FTA recommends new bus safety rules due to bigger Americans

Series 5000 rail car seats.jpg

Due to the "expanding girth" of Americans, the Federal Transit Authority Administration is recommending a hefty 25 pound increase in the assumed average weight of Americans, according to a USA Today report:

The Federal Transit Authority (sic)  proposes
raising the assumed average weight per bus passenger from 150 pounds to
175 pounds, which could mean that across the country, fewer people will
be allowed on a city transit bus.

The transit authority, which regulates how much
weight a bus can carry, also proposes adding an additional quarter of a
square foot of floor space per passenger. The changes are being sought
"to acknowledge the expanding girth of the average passenger," the
agency says.

Regular followers of CTA Tattler know that many readers and myself are concerned about the "bucket seats" on the new Series 5000 rail cars with long rows of aisle-facing seats. That's because you don't really have to be more than just about 10 pounds "overweight" to spill out over the edges of the bucket seats. This really just proves that the CTA should consider bench seating with no defined areas for your butt.

Hat tip to Scooter Libbby for alerting me on the story.


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  • This is why I'm against the sideways seats.
    They're too narrow & this is going to cause fewer seat positions when all the really wide people sit down, which will mean more standees & far more crowded buses & trains.
    With the forward/backward seats, you can in most cases, sit on the aisle seat & overhang into the aisle. That's eliminated with this new & foolish seat arrangement.

    Just remember that neither the CTA board or management who chose this are regular riders. Some of the board haven't the faintest idea of how to insert a swipe card into a farebox.

  • In reply to ScooterLibbby:

    I'm not really against the sideways seats. I'm against the "bucket seats" with fairly narrow defined spaces. I think the idea is to increase capacity, and this type of seating will do that with more standing room. I'll grant you there will be fewer seats, but when people are trying to get home from work or got to/from a Cubs or Sox game, they are looking to get on the train, not necessarily to get a seat.

    Also, I originally failed to recognize that Scooter alerted me to this story in the first [lace. I have since corrected that.

  • In reply to ScooterLibbby:

    CTA and Pace both said (about 2007) that they were putting in fat bottom seats on the buses, with about 18-1/2" width.*

    On the bus front, I'm sure "fewer people will be allowed on a city transit bus" is meaningless, since the CTA's standard is that until someone's butt prevents the front door from closing, passengers can board. Heck, the line across the aisle in the front isn't enforced.

    I'm sure someone will now say that this is why the NABIs cracked. Probably not, though.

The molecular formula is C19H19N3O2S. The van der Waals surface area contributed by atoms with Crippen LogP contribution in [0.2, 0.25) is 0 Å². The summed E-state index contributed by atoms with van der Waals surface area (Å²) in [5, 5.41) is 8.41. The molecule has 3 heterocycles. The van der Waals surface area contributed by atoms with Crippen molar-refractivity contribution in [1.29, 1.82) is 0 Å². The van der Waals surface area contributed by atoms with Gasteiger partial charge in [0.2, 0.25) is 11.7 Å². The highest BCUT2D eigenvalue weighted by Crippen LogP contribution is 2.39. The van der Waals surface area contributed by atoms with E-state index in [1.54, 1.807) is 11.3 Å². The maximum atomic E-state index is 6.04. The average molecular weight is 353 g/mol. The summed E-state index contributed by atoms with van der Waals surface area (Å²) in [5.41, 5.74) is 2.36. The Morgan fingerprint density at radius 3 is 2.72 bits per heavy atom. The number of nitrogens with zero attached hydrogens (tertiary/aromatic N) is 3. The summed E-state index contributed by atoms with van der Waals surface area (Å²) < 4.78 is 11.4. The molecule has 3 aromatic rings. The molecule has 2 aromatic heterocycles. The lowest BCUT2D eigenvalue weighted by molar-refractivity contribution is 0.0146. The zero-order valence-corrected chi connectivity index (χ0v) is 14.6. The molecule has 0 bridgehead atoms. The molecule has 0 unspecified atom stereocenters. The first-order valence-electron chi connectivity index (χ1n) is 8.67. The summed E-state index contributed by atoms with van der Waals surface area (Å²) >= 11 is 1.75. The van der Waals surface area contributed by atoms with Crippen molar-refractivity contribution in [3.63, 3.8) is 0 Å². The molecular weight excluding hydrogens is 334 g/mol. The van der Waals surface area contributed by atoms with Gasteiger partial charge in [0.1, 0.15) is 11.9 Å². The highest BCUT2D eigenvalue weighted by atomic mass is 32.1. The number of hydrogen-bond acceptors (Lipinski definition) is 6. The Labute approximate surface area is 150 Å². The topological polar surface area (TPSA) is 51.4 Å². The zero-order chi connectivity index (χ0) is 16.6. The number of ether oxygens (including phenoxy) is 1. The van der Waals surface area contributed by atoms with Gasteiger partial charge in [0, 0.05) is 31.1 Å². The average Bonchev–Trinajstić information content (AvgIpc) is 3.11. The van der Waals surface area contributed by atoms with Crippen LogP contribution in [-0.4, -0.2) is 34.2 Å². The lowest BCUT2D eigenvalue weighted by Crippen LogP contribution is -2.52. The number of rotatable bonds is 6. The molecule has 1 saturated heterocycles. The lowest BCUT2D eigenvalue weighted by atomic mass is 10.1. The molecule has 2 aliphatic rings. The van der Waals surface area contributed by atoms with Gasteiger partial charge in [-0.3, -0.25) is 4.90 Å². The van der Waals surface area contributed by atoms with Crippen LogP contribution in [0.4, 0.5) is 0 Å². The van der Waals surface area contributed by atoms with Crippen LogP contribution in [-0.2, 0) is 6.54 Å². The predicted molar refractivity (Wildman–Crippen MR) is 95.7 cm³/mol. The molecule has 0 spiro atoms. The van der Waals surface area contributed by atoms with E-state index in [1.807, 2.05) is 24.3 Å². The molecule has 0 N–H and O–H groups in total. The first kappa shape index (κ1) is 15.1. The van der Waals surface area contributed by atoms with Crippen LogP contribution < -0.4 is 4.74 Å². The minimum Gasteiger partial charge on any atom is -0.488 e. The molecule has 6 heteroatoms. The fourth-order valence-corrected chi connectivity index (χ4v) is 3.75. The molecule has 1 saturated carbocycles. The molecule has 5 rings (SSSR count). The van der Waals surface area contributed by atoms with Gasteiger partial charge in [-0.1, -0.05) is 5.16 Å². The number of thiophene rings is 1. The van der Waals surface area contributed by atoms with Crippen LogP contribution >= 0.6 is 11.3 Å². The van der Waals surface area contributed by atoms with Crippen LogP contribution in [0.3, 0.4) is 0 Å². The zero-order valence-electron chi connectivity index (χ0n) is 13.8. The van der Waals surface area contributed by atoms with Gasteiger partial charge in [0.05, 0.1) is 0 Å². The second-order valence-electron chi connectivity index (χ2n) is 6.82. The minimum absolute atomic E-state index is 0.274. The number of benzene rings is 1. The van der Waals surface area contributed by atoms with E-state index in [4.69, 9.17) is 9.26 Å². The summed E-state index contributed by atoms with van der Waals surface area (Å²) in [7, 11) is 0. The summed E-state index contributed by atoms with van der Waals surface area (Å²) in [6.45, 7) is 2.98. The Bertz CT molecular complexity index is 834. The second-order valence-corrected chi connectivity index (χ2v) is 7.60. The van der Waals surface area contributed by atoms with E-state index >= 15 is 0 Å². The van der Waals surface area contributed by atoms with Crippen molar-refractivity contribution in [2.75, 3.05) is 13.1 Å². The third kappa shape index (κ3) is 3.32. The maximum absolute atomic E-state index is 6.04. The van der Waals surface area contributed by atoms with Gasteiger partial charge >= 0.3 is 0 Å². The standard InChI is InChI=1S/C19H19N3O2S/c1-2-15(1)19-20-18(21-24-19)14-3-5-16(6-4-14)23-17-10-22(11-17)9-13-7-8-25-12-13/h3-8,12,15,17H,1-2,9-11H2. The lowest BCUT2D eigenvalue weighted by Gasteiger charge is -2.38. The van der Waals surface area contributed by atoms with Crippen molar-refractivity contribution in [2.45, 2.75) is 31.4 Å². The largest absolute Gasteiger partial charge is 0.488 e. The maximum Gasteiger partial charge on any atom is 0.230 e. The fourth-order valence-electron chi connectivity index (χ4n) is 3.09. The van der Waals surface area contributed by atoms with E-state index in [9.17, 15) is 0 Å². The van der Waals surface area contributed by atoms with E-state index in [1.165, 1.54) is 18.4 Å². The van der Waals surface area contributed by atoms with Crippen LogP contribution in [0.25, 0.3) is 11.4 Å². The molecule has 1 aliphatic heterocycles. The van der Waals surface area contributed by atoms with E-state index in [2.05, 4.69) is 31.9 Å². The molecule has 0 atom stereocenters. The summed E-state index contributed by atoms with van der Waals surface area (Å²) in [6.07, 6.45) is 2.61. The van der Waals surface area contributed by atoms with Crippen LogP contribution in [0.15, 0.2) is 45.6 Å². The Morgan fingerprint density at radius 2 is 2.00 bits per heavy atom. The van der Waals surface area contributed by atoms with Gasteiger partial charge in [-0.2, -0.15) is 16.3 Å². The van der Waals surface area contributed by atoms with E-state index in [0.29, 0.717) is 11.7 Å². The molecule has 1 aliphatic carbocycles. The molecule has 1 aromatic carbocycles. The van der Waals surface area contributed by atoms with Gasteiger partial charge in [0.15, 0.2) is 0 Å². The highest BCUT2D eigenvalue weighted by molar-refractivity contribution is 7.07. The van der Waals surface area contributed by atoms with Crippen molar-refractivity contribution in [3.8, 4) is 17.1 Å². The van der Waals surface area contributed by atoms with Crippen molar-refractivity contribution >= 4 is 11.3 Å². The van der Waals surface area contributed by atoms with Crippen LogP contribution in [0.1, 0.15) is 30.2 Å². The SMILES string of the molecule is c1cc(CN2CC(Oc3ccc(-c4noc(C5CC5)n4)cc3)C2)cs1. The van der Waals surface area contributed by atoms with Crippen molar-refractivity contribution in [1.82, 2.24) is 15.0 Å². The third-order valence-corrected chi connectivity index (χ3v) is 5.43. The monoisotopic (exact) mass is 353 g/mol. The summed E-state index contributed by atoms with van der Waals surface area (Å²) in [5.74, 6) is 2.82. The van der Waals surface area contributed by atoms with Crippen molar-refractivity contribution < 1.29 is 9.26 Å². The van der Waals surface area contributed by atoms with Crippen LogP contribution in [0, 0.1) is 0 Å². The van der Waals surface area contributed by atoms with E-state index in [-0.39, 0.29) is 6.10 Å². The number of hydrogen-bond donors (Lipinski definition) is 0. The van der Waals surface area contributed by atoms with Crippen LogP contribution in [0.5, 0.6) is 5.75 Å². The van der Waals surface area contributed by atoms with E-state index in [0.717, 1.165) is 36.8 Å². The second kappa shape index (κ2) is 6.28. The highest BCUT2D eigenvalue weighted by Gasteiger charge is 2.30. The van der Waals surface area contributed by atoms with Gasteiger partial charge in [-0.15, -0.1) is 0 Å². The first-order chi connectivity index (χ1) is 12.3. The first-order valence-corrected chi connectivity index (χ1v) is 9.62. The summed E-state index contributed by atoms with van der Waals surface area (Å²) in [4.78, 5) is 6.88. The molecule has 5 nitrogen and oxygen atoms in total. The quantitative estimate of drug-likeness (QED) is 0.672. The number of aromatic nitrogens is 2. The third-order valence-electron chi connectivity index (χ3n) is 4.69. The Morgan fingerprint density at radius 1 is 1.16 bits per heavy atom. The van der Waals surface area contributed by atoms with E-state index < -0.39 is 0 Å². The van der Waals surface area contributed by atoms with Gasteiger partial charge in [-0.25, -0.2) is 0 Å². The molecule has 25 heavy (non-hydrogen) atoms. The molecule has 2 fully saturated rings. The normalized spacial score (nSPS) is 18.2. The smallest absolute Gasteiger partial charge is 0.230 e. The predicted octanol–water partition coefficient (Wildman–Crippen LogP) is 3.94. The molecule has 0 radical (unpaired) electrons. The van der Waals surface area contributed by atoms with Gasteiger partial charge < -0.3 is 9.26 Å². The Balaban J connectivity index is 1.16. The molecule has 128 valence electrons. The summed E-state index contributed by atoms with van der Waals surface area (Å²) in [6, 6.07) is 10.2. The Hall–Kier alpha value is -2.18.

As far as the Ls, as discussed yesterday, whatever campaign there might be is over, at least unless Rahm puts in someone new at the CTA before the order is finalized. Probably not even in that eventuality.
    *I don't know if the first 1000s that got the regular seats were retrofitted.

  • In reply to ScooterLibbby:

    Minor point (and not directed at Kevin), but you have demonstrated the danger of sourcing anything from the USA Today - there is no such entity as the Federal Transit Authority. (I assume they meant the Federal Transit Administration)

  • In reply to AlexanderRusso:

    Due to constant press inaccuracies, I always check for the original before I cite anything from the FTA. In this case, it is here.

    The "news" usually points me in the right direction, but you can't trust it.

  • In reply to jack:

    If you read the original in the Federal Register, you'll note that it dealt with bus testing, not bus seats.

    Hence, my NABI point was closer in point to anything said here. It is, of course questionable whether the NABIs really passed the mandated test.

  • In reply to jack:

    Wow, 150? That's got to be assuming there are kids boarding because saying the average weight of people is 150 is really low in my opinion.

  • In reply to ScooterLibbby:

    I agree with Scooter's feelings against the sideways seats (they make me dizzy), but I have to cry foul on his editorial comment.

    It is well known and documented that the seat design was chosen during Frank Kruesi's tenure as President (not during three-car-Huberman's regime). It is also equally documented (and commented on here) that Kruesi usually rode CTA at least 4 times a day, generally making 80-120 rides per month (as indicated by his riding pass usage, which was FOIA'd and reported on several times). The board ridership was abysmal.

    Make your point, Scooter, but don't make up facts.

  • In reply to AlexanderRusso:

    Just because Kruesi "rode" the CTA four times a day, doesn't mean he rode it the way we do.
    He is after all, the guy who let the L system collapse into a disaster. He's the fool who made the decisions to rebuild the unnecessary Wellington station instead of moving the Belmont platforms farther south & opening up a south entrance to Belmont. That would have saved millions. Kreusi also made the idiotic decision not to straighten out the Diversey Kink.

    Kreusi nearly destroyed the CTA's rail system by not doing the necessary maintenance.

  • In reply to ScooterLibbby:

    Thanks District. You are correct on FT Administration. I should have caught that. Now corrected.

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